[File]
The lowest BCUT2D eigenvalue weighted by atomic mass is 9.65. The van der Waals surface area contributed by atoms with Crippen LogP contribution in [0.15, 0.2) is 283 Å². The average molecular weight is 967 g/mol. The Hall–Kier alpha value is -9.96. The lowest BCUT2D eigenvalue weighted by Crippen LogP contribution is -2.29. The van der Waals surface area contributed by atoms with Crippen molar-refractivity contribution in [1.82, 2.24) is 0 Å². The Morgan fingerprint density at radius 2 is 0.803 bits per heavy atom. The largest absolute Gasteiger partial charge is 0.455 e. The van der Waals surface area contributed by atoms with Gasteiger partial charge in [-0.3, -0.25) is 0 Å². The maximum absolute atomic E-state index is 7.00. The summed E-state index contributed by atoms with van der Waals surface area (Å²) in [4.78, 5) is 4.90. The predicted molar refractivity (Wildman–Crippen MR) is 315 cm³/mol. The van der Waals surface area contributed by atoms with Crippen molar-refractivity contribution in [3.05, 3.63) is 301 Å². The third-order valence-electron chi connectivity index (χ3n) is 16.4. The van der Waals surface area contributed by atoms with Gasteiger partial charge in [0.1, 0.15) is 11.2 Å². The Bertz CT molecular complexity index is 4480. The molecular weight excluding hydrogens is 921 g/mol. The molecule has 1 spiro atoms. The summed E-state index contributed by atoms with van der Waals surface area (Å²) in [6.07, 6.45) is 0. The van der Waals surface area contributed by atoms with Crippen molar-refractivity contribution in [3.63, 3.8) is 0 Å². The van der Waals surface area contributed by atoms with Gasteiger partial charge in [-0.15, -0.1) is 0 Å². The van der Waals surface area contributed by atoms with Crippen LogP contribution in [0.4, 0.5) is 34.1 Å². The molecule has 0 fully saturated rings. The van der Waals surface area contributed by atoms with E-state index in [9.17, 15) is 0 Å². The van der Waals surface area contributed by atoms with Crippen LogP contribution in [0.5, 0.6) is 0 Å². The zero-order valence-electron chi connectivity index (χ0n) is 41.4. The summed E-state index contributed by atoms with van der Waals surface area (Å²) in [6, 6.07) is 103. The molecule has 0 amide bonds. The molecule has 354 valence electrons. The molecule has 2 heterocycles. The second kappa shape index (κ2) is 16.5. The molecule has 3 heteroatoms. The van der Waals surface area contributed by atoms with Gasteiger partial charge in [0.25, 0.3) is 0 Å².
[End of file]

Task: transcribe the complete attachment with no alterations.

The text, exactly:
The lowest BCUT2D eigenvalue weighted by atomic mass is 9.65. The van der Waals surface area contributed by atoms with Crippen LogP contribution in [0.15, 0.2) is 283 Å². The average molecular weight is 967 g/mol. The Hall–Kier alpha value is -9.96. The lowest BCUT2D eigenvalue weighted by Crippen LogP contribution is -2.29. The van der Waals surface area contributed by atoms with Crippen molar-refractivity contribution in [1.82, 2.24) is 0 Å². The Morgan fingerprint density at radius 2 is 0.803 bits per heavy atom. The largest absolute Gasteiger partial charge is 0.455 e. The van der Waals surface area contributed by atoms with Gasteiger partial charge in [-0.3, -0.25) is 0 Å². The maximum absolute atomic E-state index is 7.00. The summed E-state index contributed by atoms with van der Waals surface area (Å²) in [4.78, 5) is 4.90. The predicted molar refractivity (Wildman–Crippen MR) is 315 cm³/mol. The van der Waals surface area contributed by atoms with Crippen molar-refractivity contribution in [3.05, 3.63) is 301 Å². The third-order valence-electron chi connectivity index (χ3n) is 16.4. The van der Waals surface area contributed by atoms with Gasteiger partial charge in [0.1, 0.15) is 11.2 Å². The Bertz CT molecular complexity index is 4480. The molecular weight excluding hydrogens is 921 g/mol. The molecule has 1 spiro atoms. The summed E-state index contributed by atoms with van der Waals surface area (Å²) in [6.07, 6.45) is 0. The van der Waals surface area contributed by atoms with Crippen molar-refractivity contribution in [3.63, 3.8) is 0 Å². The van der Waals surface area contributed by atoms with Gasteiger partial charge in [-0.15, -0.1) is 0 Å². The van der Waals surface area contributed by atoms with Crippen LogP contribution in [0.4, 0.5) is 34.1 Å². The molecule has 0 fully saturated rings. The van der Waals surface area contributed by atoms with E-state index in [9.17, 15) is 0 Å². The van der Waals surface area contributed by atoms with Crippen LogP contribution in [0.5, 0.6) is 0 Å². The zero-order valence-electron chi connectivity index (χ0n) is 41.4. The summed E-state index contributed by atoms with van der Waals surface area (Å²) in [6, 6.07) is 103. The molecule has 0 amide bonds. The molecule has 354 valence electrons. The molecule has 2 heterocycles. The second kappa shape index (κ2) is 16.5. The molecule has 3 heteroatoms. The van der Waals surface area contributed by atoms with Gasteiger partial charge in [0.25, 0.3) is 0 Å².